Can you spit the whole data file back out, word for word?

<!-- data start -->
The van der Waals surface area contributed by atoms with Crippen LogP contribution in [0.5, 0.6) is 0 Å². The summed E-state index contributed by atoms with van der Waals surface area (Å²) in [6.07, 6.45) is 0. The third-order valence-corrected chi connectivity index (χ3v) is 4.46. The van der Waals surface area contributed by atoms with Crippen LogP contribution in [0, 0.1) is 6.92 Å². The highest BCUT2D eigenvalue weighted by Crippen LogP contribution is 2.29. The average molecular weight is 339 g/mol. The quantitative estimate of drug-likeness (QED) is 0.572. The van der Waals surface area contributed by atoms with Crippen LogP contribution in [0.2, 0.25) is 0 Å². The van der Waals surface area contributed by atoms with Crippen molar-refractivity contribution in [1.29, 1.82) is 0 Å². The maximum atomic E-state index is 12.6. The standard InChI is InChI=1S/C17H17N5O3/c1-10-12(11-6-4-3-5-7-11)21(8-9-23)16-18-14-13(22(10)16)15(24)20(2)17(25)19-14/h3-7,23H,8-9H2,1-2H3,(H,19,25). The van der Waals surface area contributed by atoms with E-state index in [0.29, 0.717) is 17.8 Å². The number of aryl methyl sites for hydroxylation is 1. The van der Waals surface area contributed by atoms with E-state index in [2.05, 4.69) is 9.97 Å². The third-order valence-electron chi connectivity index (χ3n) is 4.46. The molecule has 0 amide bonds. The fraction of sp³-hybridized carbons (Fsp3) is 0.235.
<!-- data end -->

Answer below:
The van der Waals surface area contributed by atoms with Crippen LogP contribution in [0.5, 0.6) is 0 Å². The summed E-state index contributed by atoms with van der Waals surface area (Å²) in [6.07, 6.45) is 0. The third-order valence-corrected chi connectivity index (χ3v) is 4.46. The van der Waals surface area contributed by atoms with Crippen LogP contribution in [0, 0.1) is 6.92 Å². The highest BCUT2D eigenvalue weighted by Crippen LogP contribution is 2.29. The average molecular weight is 339 g/mol. The quantitative estimate of drug-likeness (QED) is 0.572. The van der Waals surface area contributed by atoms with Crippen LogP contribution in [0.2, 0.25) is 0 Å². The van der Waals surface area contributed by atoms with Crippen molar-refractivity contribution in [1.29, 1.82) is 0 Å². The maximum atomic E-state index is 12.6. The standard InChI is InChI=1S/C17H17N5O3/c1-10-12(11-6-4-3-5-7-11)21(8-9-23)16-18-14-13(22(10)16)15(24)20(2)17(25)19-14/h3-7,23H,8-9H2,1-2H3,(H,19,25). The van der Waals surface area contributed by atoms with E-state index in [0.29, 0.717) is 17.8 Å². The number of aryl methyl sites for hydroxylation is 1. The van der Waals surface area contributed by atoms with E-state index in [2.05, 4.69) is 9.97 Å². The third-order valence-electron chi connectivity index (χ3n) is 4.46. The molecule has 0 amide bonds. The fraction of sp³-hybridized carbons (Fsp3) is 0.235.